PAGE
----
It is the big pasty debate in parliament.The Chancellor George Osborne has decided to put 20 per cent VAT on hot pasties from the bakers.
I asked if he could remember when he last used shops like Greggs and he couldn’t.
I then asked him what happens if my hot pasty has gone a bit cold. You see, cold pasties are not taxed. Confused? Well you will be, because it will also depend on the weather.
A pasty must be hotter than the weather to be taxed. So on hot days a lukewarm pasty is not taxed, but on icy cold days it is. I am not kidding.
And its not just pasties, but also sausage rolls, hot cross buns and Bakewell tarts. Even pre-cooked supermarket chicken gets taxed.
It’s a bit easier with caravans: they are now taxed. I wonder whether Mr Osborne has ever stayed in a caravan?
I have now invited him and David Cameron to join me and spend a couple of nights in a static caravan on the Lincolnshire coast over the Easter holiday.
I will provide the supermarket beer, the hot cross buns and the buckets and spades.
I want George Osborne and David Cameron to experience what a holiday in a caravan is like before they implement the VAT hike on them.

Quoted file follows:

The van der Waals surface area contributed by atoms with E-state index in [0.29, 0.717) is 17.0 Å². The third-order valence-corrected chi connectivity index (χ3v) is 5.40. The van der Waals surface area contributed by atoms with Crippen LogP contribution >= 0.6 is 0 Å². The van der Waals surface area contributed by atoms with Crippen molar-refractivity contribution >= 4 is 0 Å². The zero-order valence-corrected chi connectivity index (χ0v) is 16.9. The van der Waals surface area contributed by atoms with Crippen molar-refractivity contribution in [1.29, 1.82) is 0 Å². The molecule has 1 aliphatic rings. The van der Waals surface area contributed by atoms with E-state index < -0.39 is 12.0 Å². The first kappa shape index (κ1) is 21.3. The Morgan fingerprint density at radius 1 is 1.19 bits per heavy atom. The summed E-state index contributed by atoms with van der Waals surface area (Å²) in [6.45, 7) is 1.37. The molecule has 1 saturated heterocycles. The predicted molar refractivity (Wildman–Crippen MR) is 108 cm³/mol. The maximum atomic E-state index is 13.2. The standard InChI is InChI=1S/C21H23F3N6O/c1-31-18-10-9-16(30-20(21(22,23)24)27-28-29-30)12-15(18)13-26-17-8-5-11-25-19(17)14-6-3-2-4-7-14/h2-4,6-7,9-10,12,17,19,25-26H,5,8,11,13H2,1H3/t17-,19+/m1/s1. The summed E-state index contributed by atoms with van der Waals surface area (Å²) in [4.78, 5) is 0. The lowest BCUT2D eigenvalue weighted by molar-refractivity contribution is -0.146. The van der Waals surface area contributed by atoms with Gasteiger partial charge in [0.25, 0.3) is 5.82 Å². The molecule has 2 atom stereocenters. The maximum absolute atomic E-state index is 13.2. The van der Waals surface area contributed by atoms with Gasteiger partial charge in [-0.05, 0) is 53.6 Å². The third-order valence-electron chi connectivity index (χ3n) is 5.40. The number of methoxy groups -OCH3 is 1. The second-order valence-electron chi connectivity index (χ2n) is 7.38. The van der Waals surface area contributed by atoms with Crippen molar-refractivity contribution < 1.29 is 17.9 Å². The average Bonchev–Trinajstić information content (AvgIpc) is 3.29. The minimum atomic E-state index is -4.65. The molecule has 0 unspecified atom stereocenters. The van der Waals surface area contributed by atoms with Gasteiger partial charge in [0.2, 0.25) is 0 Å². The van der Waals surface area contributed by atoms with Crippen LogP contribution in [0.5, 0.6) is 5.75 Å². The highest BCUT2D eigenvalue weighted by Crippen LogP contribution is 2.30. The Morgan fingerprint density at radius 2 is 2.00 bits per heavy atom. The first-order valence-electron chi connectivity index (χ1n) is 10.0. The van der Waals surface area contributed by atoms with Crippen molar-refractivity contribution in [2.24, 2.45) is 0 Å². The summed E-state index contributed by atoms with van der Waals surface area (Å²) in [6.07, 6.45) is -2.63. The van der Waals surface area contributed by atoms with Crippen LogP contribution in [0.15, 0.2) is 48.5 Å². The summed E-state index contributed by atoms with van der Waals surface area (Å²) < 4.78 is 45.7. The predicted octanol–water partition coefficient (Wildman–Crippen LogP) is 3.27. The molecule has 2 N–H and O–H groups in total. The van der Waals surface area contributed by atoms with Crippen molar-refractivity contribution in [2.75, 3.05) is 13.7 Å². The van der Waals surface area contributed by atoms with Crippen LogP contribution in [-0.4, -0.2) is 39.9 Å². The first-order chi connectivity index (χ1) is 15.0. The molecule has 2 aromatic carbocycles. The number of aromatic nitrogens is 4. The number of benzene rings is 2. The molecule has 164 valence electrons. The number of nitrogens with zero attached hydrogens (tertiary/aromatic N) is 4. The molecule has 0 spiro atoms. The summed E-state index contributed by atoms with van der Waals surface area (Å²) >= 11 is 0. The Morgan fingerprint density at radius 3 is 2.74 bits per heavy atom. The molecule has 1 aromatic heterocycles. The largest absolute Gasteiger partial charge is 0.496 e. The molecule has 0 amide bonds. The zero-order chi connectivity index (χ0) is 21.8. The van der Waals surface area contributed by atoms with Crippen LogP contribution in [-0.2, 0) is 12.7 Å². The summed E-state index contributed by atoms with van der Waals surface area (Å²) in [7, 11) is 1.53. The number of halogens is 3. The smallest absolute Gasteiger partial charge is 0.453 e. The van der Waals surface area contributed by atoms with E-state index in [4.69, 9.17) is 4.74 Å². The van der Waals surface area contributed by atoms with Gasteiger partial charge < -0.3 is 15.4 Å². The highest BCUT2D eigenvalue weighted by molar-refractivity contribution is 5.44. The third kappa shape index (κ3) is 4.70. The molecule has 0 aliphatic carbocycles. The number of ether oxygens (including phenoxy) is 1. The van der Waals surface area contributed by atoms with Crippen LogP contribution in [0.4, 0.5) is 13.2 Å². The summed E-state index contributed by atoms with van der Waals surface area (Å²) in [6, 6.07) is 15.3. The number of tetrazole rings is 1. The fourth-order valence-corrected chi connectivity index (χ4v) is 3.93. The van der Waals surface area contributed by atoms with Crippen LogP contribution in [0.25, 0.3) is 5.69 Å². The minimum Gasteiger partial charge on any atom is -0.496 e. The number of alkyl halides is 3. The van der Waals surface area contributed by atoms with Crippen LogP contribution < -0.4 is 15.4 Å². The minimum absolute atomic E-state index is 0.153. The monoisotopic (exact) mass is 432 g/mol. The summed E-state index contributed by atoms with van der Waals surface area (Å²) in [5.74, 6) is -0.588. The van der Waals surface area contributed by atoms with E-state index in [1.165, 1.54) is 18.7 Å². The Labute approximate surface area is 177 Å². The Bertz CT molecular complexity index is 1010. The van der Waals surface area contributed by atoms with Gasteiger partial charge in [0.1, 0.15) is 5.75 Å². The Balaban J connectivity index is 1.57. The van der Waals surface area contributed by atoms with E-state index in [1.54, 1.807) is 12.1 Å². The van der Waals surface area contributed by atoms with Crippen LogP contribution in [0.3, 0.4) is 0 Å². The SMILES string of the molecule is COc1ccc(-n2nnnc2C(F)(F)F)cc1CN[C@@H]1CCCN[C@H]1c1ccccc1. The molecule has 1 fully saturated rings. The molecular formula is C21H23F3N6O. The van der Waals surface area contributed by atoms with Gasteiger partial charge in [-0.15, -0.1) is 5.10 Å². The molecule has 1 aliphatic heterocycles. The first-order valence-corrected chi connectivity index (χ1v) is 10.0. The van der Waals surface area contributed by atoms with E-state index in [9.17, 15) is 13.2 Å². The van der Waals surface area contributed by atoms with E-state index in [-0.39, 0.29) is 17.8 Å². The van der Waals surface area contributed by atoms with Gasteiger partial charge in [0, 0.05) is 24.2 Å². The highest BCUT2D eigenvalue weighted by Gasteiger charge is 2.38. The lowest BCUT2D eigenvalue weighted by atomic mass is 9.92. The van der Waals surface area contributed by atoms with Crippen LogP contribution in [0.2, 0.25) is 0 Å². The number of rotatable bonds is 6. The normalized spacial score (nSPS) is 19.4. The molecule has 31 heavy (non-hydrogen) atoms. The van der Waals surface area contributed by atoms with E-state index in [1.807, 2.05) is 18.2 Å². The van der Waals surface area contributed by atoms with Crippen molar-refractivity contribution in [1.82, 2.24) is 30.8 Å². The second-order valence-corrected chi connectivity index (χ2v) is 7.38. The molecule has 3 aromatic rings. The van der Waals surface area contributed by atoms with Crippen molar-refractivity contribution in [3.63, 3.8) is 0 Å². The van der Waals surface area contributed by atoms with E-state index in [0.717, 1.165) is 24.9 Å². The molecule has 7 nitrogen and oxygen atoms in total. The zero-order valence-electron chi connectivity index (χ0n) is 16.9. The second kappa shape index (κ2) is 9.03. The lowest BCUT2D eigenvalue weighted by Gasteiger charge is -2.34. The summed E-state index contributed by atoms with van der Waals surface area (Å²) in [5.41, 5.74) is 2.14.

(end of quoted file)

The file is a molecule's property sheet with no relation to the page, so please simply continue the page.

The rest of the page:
Every year for the last six years I have argued that Bassetlaw Council should take down the tatty green Bassetlaw flag and fly the English national flag of St George.
I do so again this year and I am upping my pressure on this taking place.
The decision rests with local councillors and I invite you to ask them when you see them whether they support this change.
I think our town halls in Retford and Worksop will look splendid with our flag flying high.
One councillor from Retford tired to argue before that it was illegal, and that the Government bans the flying of an England flag.
I took the precaution of checking this out and of course it is nonsense.
On certain days the Union flag should fly (e.g. the Queen’s Birthday), but on every other day we should hoist the flag of St George and England. Its high time we do this.